OPINION: Let M-A’s temporary lights shine – and then measure environmental impact
Two days before Menlo-Atherton High School’s homecoming game, the residents of Atherton put the stops on the Bears’ Thursday showdown with King’s Academy. This year, M-A installed temporary lights for night games, but Protect Atherton’s Residential Character (PARC), citing a pending Environmental Impact Report, asked Judge Marie Weiner to suspend their use. The Judge approved PARC’s appeal and M-A had to move the homecoming game to sequoia last minute.
The editors of the M-A Bear News put together this response:
Was it so surprising for our residential neighbors to wake up one morning and find themselves living next to a high school? M-A was founded in 1951, but perhaps we should have known that fifty-nine years is too short of notice to spring something like football games on the locals.
Yes, the Sequoia Union High School District brought in temporary lights in an attempt to sidestep the Environmental Impact Report (EIR) that prevents or at least delays the installation of permanent ones. Yes, the town of Atherton has the right to bring this to a judge’s attention. And yes, the judge’s decision was perfectly reasonable. However, the very nature of the report itself is superfluous, because it can only show what we already know: students will be at school.
According to Protect Atherton’s Residential Character (PARC), the report is needed to evaluate the “potential harm to the neighbors of increased traffic, increased noise, increased influx of gangs or other non-residents, increased crime, and infiltration of bright lights, all during the evening, night, and weekend hours when no such harms presently exist.”
So let’s examine their concerns.
Traffic. Is the traffic for football games really going to be worse than traffic for the basketball games we hold at the exact same time? Or for the classes we attend every day? There will be traffic. But there is no reason to believe that Atherton can’t handle three evenings a year for which traffic is no more than on any school morning or afternoon.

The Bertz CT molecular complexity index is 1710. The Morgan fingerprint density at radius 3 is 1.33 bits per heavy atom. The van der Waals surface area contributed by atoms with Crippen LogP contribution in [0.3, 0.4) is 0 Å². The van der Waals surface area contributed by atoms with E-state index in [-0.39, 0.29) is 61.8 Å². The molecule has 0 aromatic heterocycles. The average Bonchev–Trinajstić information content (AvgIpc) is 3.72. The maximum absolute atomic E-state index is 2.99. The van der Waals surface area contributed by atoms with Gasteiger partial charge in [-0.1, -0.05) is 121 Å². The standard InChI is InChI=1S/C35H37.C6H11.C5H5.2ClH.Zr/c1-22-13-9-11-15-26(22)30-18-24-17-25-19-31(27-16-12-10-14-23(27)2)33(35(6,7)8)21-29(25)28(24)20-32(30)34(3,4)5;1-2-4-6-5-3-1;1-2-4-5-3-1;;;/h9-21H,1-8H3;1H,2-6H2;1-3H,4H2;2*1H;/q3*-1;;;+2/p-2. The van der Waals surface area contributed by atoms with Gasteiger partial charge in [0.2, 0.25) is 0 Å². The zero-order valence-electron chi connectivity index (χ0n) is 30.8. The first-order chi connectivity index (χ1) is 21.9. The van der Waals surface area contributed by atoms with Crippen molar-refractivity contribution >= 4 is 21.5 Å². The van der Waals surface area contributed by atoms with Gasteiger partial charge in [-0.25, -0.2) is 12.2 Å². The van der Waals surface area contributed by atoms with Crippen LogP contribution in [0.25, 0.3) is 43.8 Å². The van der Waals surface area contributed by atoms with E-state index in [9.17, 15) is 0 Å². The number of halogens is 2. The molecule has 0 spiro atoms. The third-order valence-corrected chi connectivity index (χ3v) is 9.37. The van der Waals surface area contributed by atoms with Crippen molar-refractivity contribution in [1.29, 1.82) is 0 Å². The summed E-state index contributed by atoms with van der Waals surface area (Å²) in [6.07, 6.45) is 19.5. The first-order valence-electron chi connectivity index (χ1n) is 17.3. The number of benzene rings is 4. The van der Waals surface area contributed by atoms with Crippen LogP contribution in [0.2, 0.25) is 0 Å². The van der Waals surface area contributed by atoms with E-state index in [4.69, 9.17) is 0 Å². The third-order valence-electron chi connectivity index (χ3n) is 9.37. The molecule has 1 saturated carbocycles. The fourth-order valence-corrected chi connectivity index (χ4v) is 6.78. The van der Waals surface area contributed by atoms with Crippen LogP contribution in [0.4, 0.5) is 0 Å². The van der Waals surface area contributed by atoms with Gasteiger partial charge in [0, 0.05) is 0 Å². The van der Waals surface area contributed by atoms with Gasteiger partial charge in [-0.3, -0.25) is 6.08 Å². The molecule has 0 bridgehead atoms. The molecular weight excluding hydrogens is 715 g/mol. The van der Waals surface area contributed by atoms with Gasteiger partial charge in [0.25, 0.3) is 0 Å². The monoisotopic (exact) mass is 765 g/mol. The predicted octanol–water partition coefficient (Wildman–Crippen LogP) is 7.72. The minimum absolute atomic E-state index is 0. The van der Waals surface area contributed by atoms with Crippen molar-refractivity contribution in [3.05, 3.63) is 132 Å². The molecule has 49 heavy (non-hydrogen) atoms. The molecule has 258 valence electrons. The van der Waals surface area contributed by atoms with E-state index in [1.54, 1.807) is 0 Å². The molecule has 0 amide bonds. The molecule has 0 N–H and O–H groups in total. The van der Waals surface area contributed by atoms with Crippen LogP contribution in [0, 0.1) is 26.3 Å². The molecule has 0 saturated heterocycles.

We hardly think that a football game that takes place before the noise curfew will cause more noise and “infiltrating” light than night games at Woodside, Sequoia, or thousands of other high schools in normal parts of the nation.
As for the gang members and “non-residents,” could these “non-residents” be the East Menlo Park and East Palo Alto students that pass to and from the Atherton neighborhood to get an education every single day? The same “gangs” who, though they attend Menlo-Atherton High School, do not have a 94027 zip code to their name?
Surely the only thing keeping them from pillaging your homes was the poor lighting.
PARC’s lawyer Anna Shimko claims that Menlo-Atherton “[has] not justified the need for the late use of the lights at all.”
However, Shimko seems unable to comprehend that winter sports are played in winter. Night falls at about five pm. Coaches have repeatedly explained in innumerable public settings that our new, later start time pushes games and practices into the later hours of the evening. PARC has heard these reasons before, and ignores them. In doing so, they deny the importance of having sports at all.
Instead of creating deliberate delays in an inevitable process, our neighbors should let the temporary lights stand. What better way to evaluate the lights’ environmental impact than to see their effects firsthand?
Apparently there is no room in Atherton’s “residential character” for a high school football game. If given the chance, based on their intolerance for normal school functions, PARC would injunct Menlo-Atherton itself.
Photo by JP Nash